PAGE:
Motherhood isn't super comfortable. There is a lot of sacrifice involved. We sacrifice sleep, solitude, quiet, alone time, our bodies, our money. When you have little ones to care for, it seems as though everything is beyond your control. Human comforts often go out the window when these tiny humans rely on you for their every need. But motherhood is sanctifying me. Motherhood is making me holier. Motherhood is what Jesus is using to draw me ever closer to himself. Jesus wants what is best for me, not what is most comfortable, or what might bring me fleeting happiness. He truly has my best interests at heart. He wants me to come home - eternal Home - forever.

Of course, I'm human, so my flesh longs for the trappings of this world. I want a pretty house. I want to be able to shop. I want to be able to buy Xavier cute clothes and nice toys. Sometimes the thought of having a large family or having lots of kids close together freaks me out, because of all the sacrifice. Of all the things we won't be able to do or buy or provide for them. What about vacations? What about college? What about my own comfort? It feels like I'm going to have to give up everything I love. But if you look up sacrifice in the dictionary, the definition is really so beautiful. Sacrifice isn't a word to be feared, it's a word to be upheld as a goal of believers. To sacrifice is to "surrender something for the sake of something else."

Having children means you surrender things. So many things. But you aren't surrendering in vain. The things I've surrendered to become a mom, the things I'm surrendering to have another child, I surrender for the sake of something else, something greater. I surrender my creature comforts, my longed-for luxuries, my many conveniences, for God's great plan to be made manifest in me and our family. To bear witness to His goodness and His provision. We surrender for a higher good.

In my human mind, I don't feel capable to mother two children. We live in a small house - two bedrooms and one very tiny bathroom that is, as of this moment, completely torn up with absolutely no plan for remodel. I am exhausted at the end of every day - even the best days - after caring for Xavier, my husband and myself. I feel maxed out. How on earth will I have energy or affection or love or time for another child? How on earth will I have time for any more children beyond that? Can I love another child? What if I love Xavier more? I know they say your heart expands, that love multiplies, but what if? What if? What if the depression returns? What if we have this second baby and I realize I'm not cut out for this?

I have no answer except: God. God provides. And I don't mean God provides in that He'll just provide money. I think that that happens and I think that's incredible. But God provides in other ways, too. He will provide opportunities for me to grow in contentment, so that I'm not jealous that other families can afford nicer clothes or toys for their kids or awesome vacations. He will provide opportunities to practice self-discipline and time management, so I can still have time for myself and to pursue hobbies I enjoy. He will provide opportunities for open and honest communication with my husband about my fears about a second child. He will provide opportunities to be courageous and invite other mamas into the community I so desperately need. He will provide opportunities for us to take on extra work to ease the financial aspect of adding another person to our household.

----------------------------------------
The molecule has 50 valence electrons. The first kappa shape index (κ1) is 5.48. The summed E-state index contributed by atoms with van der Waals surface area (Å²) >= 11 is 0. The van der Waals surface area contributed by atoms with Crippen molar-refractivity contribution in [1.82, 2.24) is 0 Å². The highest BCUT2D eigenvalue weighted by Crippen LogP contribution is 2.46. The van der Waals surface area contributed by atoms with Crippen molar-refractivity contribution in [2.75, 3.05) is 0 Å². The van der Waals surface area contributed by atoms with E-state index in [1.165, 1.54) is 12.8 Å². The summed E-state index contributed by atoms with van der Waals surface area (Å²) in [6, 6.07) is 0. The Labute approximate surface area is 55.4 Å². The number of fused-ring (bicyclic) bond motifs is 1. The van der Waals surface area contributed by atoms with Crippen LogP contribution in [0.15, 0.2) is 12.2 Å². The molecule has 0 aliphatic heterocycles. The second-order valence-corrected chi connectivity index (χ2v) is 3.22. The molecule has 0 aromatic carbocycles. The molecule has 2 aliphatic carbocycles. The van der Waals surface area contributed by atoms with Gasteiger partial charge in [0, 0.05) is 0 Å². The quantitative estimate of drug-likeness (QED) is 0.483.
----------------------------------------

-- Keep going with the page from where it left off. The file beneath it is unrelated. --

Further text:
Our culture views large families or having kids close in age as crazy, even irresponsible, and I think this is so sad. Pinterest will tell you that by the time your child is eight or some crazy young age, you will have spent tens of thousands of dollars on them. What about college, friends will say. That's a lot to start saving for. The overarching theme is fear. Be afraid to have lots of kids. Be afraid, because it's scary. Be afraid, because it's expensive. Be afraid, because it's chaos all the time. Be afraid, because it's overwhelming. Be afraid, because you'll never sleep again.

Having children IS scary, because it's so beyond our control. Because we have to rely on strength beyond what we naturally possess. Because we can't do it on our own. But I know that I know that I know that God is greater. God is bigger than anything culture tries to tell you. Of course I'm scared. I've never mothered two children! I've never been pregnant while also having a VERY busy one year old! We live on one very modest income. We have a small home. We have a very minimal savings account. I already struggled with postpartum depression once, will it come back? Will it be worse? Have we made a huge mistake? Every day I have to make a choice: to live inside those fears, or surrender them to God. I have to choose to let my faith be greater than the fear. Sometimes I don't make it to the surrender and those are hard days. But there is grace and every morning is a fresh start.

I've felt it all so far this pregnancy. The fear, the joy, the gratitude, the overwhelm. But more than anything, I want to be a woman, a wife, a mother who trusts in Jesus. Who works out of His strength and not my own. Who trusts that He is writing my family's story and that He holds us in the palm of His almighty hand. Having children is scary, yes, but it's a beautiful act of surrender, too. To lay down your comforts and conveniences to bring another soul into the world that was breathed into life by the Creator, it's incredible. He didn't have to make it this way, make it so that women are the bringers of humanity, but He did. I'm honored to play this role in God's Kingdom story. I'm grateful for the many ways He's changing me through motherhood, and the ways He draws me closer to Himself.

To sacrifice isn't to give up everything in vain. To sacrifice is to "surrender something for the sake of something else," and because of God's grace, He is helping me become willing to sacrifice my comforts and luxuries and conveniences, my money and time and sleep for a short season, for this incredibly short season of growing and bearing and raising children, for the sake of gaining holiness and, eventually, Heaven.